"Original writing has been part of the company since it was instigated by Stephen in 1955. When I first arrived, I wanted to put some energy into original writing, but, as I arrived, so did arts cuts, so it took me a while, but now, I've got a wonderful energetic young director, Henry Bell, who has come in as my associate to reinvigorate our literary department, so we're trying to get as much new writing into our programme as possible."

Andy Cryer and Jennifer Bryden in rehearsals for Last Train to Scarborough, currently running at the Stephen Joseph Theatre.
Andy Cryer and Jennifer Bryden in rehearsals for Last Train to Scarborough, currently running at the Stephen Joseph Theatre.
© Tony Bartholomew

That's Chris Monks, artistic director of the Stephen Joseph Theatre in Scarborough, laying down his philosophy for the company – and the Summer programme at SJT totally fulfils those ambitions. Of course it helps if you have a master at adapting texts for modern performance (Chris himself), possibly the greatest English playwright of his generation as a sort of Director Emeritus (Sir Alan Ayckbourn) and the aforementioned Henry Bell, finding and directing new texts. Chris reckons the Summer season has five premieres; I think he could claim eight!

First up, and currently running, is The Last Train to Scarborough, Chris Monks' adaptation of Andrew Martin's novel, the sixth in his series about Jim Stringer, a detective in the York Railway Police. A fireman has disappeared from a lodging house in Scarborough and Sergeant Stringer must investigate. The adaptation offers a pleasing synchronicity of time and place, being set in Scarborough in the year 1914, just before the outbreak of the First World War, thus affording probably the most oblique of this year's on-stage commemorations. And the production style promises to be experimental:

"When I read the book, I realised we had to have a convention to indicate the split time scale, so I decided to use video projection – and how do you do that in the round? The answer is to project onto the floor and the images projected help the audience to understand how Jim's consciousness is being manipulated."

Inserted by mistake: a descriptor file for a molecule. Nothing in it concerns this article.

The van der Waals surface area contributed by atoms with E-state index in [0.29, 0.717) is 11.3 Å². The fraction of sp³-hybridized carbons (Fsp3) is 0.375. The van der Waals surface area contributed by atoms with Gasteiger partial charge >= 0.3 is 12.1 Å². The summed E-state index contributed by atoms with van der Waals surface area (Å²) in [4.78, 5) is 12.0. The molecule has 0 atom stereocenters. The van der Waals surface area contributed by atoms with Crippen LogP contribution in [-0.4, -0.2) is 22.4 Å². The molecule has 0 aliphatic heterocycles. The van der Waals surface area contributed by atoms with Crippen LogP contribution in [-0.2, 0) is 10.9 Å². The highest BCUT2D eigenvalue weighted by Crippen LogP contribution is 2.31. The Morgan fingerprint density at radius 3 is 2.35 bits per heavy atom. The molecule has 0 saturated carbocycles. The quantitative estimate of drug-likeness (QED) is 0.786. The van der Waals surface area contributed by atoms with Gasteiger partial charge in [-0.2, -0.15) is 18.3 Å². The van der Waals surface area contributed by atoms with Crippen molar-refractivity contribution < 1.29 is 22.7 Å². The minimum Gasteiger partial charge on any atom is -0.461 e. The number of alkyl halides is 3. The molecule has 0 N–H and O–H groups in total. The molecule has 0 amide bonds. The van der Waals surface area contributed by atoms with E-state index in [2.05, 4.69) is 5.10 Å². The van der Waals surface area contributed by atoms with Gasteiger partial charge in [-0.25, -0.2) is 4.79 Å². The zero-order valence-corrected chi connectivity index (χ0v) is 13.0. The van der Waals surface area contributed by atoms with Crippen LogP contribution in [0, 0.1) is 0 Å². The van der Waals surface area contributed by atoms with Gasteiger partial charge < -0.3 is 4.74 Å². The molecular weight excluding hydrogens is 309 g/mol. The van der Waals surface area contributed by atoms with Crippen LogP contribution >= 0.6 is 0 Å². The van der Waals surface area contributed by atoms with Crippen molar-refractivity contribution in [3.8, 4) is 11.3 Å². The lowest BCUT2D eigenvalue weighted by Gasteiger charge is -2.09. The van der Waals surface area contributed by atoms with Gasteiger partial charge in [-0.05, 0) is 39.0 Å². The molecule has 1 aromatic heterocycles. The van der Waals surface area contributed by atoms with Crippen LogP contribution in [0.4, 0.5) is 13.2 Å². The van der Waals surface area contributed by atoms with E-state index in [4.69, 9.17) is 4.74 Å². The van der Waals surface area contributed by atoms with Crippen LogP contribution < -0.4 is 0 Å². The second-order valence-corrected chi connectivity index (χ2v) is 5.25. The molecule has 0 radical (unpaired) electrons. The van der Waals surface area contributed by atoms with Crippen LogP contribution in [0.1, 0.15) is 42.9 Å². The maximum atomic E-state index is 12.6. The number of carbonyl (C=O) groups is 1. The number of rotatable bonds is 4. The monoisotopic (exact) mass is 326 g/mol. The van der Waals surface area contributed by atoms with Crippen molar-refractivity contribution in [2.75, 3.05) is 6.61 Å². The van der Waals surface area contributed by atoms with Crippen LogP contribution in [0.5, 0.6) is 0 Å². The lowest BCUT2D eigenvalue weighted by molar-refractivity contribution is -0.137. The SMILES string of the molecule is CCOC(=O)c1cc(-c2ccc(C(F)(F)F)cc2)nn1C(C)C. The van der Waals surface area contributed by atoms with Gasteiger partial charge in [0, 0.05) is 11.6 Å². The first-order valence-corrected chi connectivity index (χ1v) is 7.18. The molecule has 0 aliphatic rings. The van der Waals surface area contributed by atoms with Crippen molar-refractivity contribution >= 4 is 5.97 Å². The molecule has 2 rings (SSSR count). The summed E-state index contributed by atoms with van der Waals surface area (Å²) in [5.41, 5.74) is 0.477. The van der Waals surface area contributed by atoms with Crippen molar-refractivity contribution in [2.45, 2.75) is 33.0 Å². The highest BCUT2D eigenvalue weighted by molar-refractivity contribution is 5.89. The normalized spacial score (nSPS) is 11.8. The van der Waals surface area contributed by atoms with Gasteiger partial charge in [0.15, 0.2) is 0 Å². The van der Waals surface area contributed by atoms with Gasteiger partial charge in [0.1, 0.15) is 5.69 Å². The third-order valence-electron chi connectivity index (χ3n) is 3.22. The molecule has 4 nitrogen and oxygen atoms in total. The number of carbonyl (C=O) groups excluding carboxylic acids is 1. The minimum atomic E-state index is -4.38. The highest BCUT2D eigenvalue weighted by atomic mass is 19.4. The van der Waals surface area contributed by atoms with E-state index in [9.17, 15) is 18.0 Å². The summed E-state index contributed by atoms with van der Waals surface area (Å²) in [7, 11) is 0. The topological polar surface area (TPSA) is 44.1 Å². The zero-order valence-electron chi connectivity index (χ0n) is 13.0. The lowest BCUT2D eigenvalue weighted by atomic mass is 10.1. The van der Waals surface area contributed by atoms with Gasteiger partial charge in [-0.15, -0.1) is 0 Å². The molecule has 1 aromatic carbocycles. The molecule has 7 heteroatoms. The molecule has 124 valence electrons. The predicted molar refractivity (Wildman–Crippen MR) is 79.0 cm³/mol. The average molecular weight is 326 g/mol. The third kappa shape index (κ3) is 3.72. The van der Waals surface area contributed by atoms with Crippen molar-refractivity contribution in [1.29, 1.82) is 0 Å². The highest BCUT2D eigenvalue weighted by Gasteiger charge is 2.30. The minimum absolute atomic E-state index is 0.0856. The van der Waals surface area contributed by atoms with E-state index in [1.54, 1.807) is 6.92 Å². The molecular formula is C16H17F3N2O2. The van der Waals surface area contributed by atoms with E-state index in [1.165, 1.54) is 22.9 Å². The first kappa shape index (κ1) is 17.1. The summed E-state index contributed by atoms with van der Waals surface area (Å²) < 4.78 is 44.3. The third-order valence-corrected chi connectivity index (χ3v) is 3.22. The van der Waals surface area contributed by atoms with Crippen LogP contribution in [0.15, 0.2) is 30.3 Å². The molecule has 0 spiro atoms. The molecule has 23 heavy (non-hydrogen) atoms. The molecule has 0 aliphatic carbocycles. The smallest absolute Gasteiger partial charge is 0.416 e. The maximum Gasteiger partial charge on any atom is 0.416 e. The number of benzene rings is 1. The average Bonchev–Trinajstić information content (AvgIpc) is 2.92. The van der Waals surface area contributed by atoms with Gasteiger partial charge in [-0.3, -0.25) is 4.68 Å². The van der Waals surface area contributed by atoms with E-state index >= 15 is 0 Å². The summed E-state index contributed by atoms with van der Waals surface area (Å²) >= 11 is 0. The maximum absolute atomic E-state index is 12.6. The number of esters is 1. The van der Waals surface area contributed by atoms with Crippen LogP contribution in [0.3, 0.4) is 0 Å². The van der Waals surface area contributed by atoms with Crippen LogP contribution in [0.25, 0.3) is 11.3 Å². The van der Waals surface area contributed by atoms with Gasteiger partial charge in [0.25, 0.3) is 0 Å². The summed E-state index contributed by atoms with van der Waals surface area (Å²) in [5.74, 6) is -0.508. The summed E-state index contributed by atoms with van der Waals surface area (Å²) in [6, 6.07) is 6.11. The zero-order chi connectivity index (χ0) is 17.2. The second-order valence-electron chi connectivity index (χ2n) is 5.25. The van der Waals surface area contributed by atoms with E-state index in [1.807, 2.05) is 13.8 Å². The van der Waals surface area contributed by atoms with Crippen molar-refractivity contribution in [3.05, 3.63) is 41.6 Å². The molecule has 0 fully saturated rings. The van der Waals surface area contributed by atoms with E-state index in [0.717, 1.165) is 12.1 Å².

Once into the swing of video filming, incidentally, Chris produced a very atmospheric trailer, with the assistance of production partners the National Rail Museum, and featuring Matthew Booth (who plays Jim) and community actors from York and Scarborough. This is proving popular on the usual social media sites.

Technically Chris cheerfully describes The Last Train to Scarborough as "a white knuckle ride". When it comes to the actors, the decision to limit the cast to five is based on the fact that there are four suspects: all the other characters are played by the four suspects. This chimes with Jim's hallucinations – which is as far as Chris is prepared to divulge the plot.

After so much success writing and adapting for the stage and given his enthusiasm for the genre, Chris is slightly surprised to find that this is his first foray into adapting crime fiction.

"I've never played with something where you have to keep the audience guessing. If you're doing something like The Railway Children you can remove quite a lot of stuff without losing the thread of the story, but with a thriller, if you take out the wrong thing, you can make a real mess of it. On the other hand I've dispensed with quite a few characters so the audience is not overpowered with information.

"Andrew (Martin)'s coming on opening night and he's not even seen a draft of it – he said he didn't want to. He said, ‘Do what you like with it' and I breathed a sigh of relief, but I shall be very nervous when he sees it!"

With Cox and Box – Mrs. Bouncer's Legacy Chris is on more familiar ground: his bizarre and witty deconstructions of Gilbert and Sullivan (remember The Mikado at Titipu Cricket Club?) are much loved and Cox and Box is adoptive G&S, though F.C. Burnand actually wrote the words. But what exactly is Chris doing to this one-act musical farce?

"My partner was doing the census and she was going round Scarborough to all these B&Bs and cheap accommodation. There were a lot of young men from Poland – and I suddenly thought to myself, ‘Cox and Box is about two young men living in a room – what would that be like today?' So the second half is a new musical, Boks & Cocks, which I have written with my long-time collaborator Richard Atkinson. It's set in the same room 150 years later, with a landlord and twin Polish sisters. I've got a cast of three, two women and a man, so in Cox and Box the tenants are played by women dressed as men and Mrs. Bouncer, the landlady, is a man in drag!"

As we say every so often in the conversation, experimental can be fun! Chris sees no reason why experimental and accessible shouldn't go together and points to his illustrious predecessor, Alan Ayckbourn, who is still experimenting with form in his 78th play, Roundelay, which closes the season in September – five related short plays that can be performed in any order – and are! Before that Sir Alan directs a new musical adaptation of his play, The Boy Who Fell into a Book, and Henry Bell directs Screenplay, four half-hour plays written by four emerging young writers, all set in the Odeon Cinema (now the Stephen Joseph Theatre) at four different years in its history.

The plays in Screenplay will be staged both as a full programme and individually and, as an added extra, during August the former Odeon is screening the four films the characters watch in the plays. That's what you call integrated programming!

Full details of the Summer programme at the Stephen Joseph Theatre on www.sjt.uk.com